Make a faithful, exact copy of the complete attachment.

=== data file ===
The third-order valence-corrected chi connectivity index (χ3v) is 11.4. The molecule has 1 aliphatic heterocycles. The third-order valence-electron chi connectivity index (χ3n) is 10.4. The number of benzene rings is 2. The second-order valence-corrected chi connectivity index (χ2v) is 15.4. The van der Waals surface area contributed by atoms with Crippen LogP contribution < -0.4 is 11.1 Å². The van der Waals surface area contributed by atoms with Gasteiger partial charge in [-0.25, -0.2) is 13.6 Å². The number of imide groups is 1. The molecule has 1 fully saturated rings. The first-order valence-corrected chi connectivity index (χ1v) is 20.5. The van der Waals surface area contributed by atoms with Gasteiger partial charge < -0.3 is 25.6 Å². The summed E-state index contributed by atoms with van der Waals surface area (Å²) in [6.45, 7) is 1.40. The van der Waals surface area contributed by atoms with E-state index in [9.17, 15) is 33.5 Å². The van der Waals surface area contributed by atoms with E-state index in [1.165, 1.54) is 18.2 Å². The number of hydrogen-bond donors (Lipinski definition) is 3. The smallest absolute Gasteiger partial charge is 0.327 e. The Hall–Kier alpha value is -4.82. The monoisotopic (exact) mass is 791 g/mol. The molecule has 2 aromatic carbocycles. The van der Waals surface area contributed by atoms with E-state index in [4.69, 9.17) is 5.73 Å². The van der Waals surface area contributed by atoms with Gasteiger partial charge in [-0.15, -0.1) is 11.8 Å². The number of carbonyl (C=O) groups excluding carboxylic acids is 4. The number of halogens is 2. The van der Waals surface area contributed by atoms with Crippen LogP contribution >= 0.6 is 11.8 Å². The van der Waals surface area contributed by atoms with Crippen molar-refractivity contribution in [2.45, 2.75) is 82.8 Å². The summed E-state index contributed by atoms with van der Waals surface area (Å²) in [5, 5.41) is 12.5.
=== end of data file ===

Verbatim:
The third-order valence-corrected chi connectivity index (χ3v) is 11.4. The molecule has 1 aliphatic heterocycles. The third-order valence-electron chi connectivity index (χ3n) is 10.4. The number of benzene rings is 2. The second-order valence-corrected chi connectivity index (χ2v) is 15.4. The van der Waals surface area contributed by atoms with Crippen LogP contribution < -0.4 is 11.1 Å². The van der Waals surface area contributed by atoms with Gasteiger partial charge in [-0.25, -0.2) is 13.6 Å². The number of imide groups is 1. The molecule has 1 fully saturated rings. The first-order valence-corrected chi connectivity index (χ1v) is 20.5. The van der Waals surface area contributed by atoms with Gasteiger partial charge < -0.3 is 25.6 Å². The summed E-state index contributed by atoms with van der Waals surface area (Å²) in [6.45, 7) is 1.40. The van der Waals surface area contributed by atoms with E-state index in [9.17, 15) is 33.5 Å². The van der Waals surface area contributed by atoms with E-state index in [1.165, 1.54) is 18.2 Å². The number of hydrogen-bond donors (Lipinski definition) is 3. The smallest absolute Gasteiger partial charge is 0.327 e. The Hall–Kier alpha value is -4.82. The monoisotopic (exact) mass is 791 g/mol. The molecule has 2 aromatic carbocycles. The van der Waals surface area contributed by atoms with E-state index in [4.69, 9.17) is 5.73 Å². The van der Waals surface area contributed by atoms with Gasteiger partial charge in [-0.15, -0.1) is 11.8 Å². The number of carbonyl (C=O) groups excluding carboxylic acids is 4. The number of halogens is 2. The van der Waals surface area contributed by atoms with Crippen LogP contribution >= 0.6 is 11.8 Å². The van der Waals surface area contributed by atoms with Crippen molar-refractivity contribution in [2.45, 2.75) is 82.8 Å². The summed E-state index contributed by atoms with van der Waals surface area (Å²) in [5, 5.41) is 12.5.